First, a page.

Estimated read time: 7-8 minutes
SALT LAKE CITY — Gov. Spencer Cox announced a new health care initiative on Thursday that he calls "one of the most transformative and visionary health care efforts in all of the United States."
The initiative aims to reduce health care costs and keep them from outgrowing the economy, improve health care outcomes, close gaps in health care and improve quality of life. The government will initiate a public-private partnership called the Utah Sustainable Health Collaborative, which will center on patients' needs and will include leaders in health care, insurance companies and businesses. This collaboration will be more than a think tank, Cox said, and will have the ability to act.
"It is big, and it is bold, and it will take all of us working together to accomplish," he said.
Cox challenged the community to initially limit the growth of health care costs, and eventually reduce that growth so that the cost of health care does not exceed economic growth, while continuing to provide a high quality of care. The collaborative will help to facilitate that goal by creating innovative solutions. There are initiatives across the state, Cox said, that could help if they are shared and used on a wider scale to collectively address issues.
During the COVID-19 pandemic, health care workers and businesses worked together in ways that they hadn't previously. Additionally, the pandemic brought more attention to inequitable health outcomes, especially in rural areas, Cox said, adding that these experiences helped develop this plan.
"I believe that we have an opportunity right now to rethink the way our whole health care ecosystem works in serving Utahns. Because of what we've learned over the past year and a half about the power of collaboration and reaching beyond our customary boundaries, I'm confident we can accomplish what we're going to be proposing today," Cox said.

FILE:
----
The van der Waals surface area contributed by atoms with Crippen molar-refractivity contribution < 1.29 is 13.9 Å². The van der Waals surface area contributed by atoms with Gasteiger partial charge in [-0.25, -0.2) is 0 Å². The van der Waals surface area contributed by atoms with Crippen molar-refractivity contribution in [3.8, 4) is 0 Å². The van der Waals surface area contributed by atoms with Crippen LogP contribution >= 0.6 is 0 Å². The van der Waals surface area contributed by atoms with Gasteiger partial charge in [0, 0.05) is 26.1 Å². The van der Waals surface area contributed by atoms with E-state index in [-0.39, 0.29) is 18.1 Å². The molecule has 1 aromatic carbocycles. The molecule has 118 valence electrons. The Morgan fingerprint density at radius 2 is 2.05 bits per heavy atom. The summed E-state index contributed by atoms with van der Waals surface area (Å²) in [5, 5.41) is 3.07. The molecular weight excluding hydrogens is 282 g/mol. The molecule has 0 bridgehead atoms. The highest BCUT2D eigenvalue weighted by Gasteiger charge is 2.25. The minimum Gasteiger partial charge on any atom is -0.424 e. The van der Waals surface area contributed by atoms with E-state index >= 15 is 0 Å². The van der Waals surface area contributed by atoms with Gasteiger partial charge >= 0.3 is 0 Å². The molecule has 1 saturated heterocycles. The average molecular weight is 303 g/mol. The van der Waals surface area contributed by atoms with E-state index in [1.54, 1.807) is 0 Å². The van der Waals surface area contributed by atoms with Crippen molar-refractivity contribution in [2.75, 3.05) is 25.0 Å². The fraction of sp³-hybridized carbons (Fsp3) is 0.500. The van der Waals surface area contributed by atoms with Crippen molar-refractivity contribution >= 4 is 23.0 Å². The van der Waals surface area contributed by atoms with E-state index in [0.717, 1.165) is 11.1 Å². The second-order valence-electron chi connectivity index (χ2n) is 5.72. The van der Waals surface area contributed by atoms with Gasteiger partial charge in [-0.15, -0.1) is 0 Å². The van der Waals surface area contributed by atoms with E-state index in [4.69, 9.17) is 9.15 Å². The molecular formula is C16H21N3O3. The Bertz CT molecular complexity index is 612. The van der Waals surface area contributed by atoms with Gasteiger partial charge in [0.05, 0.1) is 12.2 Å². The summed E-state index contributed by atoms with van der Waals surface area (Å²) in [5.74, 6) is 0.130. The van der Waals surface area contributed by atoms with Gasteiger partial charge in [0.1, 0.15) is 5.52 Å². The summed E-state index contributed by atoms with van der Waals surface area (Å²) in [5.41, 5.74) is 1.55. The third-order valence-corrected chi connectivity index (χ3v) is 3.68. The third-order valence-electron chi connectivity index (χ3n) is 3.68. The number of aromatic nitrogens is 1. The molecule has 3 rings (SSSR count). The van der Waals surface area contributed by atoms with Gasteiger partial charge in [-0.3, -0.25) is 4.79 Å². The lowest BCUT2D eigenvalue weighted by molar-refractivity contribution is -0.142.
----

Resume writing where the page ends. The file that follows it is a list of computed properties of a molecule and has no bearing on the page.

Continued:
The governor said health care costs have continued to rise at an unsustainable rate, much higher than the rate of inflation. Health care premiums have outpaced wages by 17%, according to Cox, and that additional cost is paid by both employees and employers. Additionally, 66% of bankruptcies are tied to medical issues.
But health outcomes have decreased despite the added money being allocated, and inequities in health care are expanding. Cox said that the system has to focus on health, and not just health care, working to address prevention instead of focusing only on treatment.
"In South Salt Lake, for example, life expectancy is a full 10 years lower than just three miles to the east. We have to do better," Cox said.
Cox said that he understands that government has tried to fix health care multiple times before, but he said that he thinks that with this collaboration, Utah can make a difference and provide better health care. He expects that for this program to be successful there will need to be hundreds or thousands of changes from various groups.
"We can do this. Utah is different, guys, we really can make a difference if we will come together. But you have to leave your biases behind. You have to leave your preconceived determinations about how this is going to end behind. You have to leave some of your biases against your competitors behind. You have to leave some of the baggage behind that has been here before.
"And if you'll do that, if you'll really leave that baggage behind, and if you'll just try, just come together, we'll knock down walls to make this happen," he said.
The collaborative will also be tasked with helping develop a 15-year plan for health care sustainability. Cox said the collaborative will not be driven by its funding source, but instead by a desire to help Utah residents. According to Cox, over the next decade, health care costs for Utah are projected to rise so much that they will affect state spending priorities, stunt Utah's economic growth and harm private companies' profits and employee wages.
"Transitioning to a focus on health instead of health care will take time, but is one of the most meaningful and economically essential legacies we can create for Utah's future. We want to make incremental informed changes across the health care system and we want to evolve thoughtfully," Cox said.
Some projects Cox suggested the collaboration may take on include integrating behavioral and physical health, addressing social determinants of health and the expansion of successful opioid initiatives.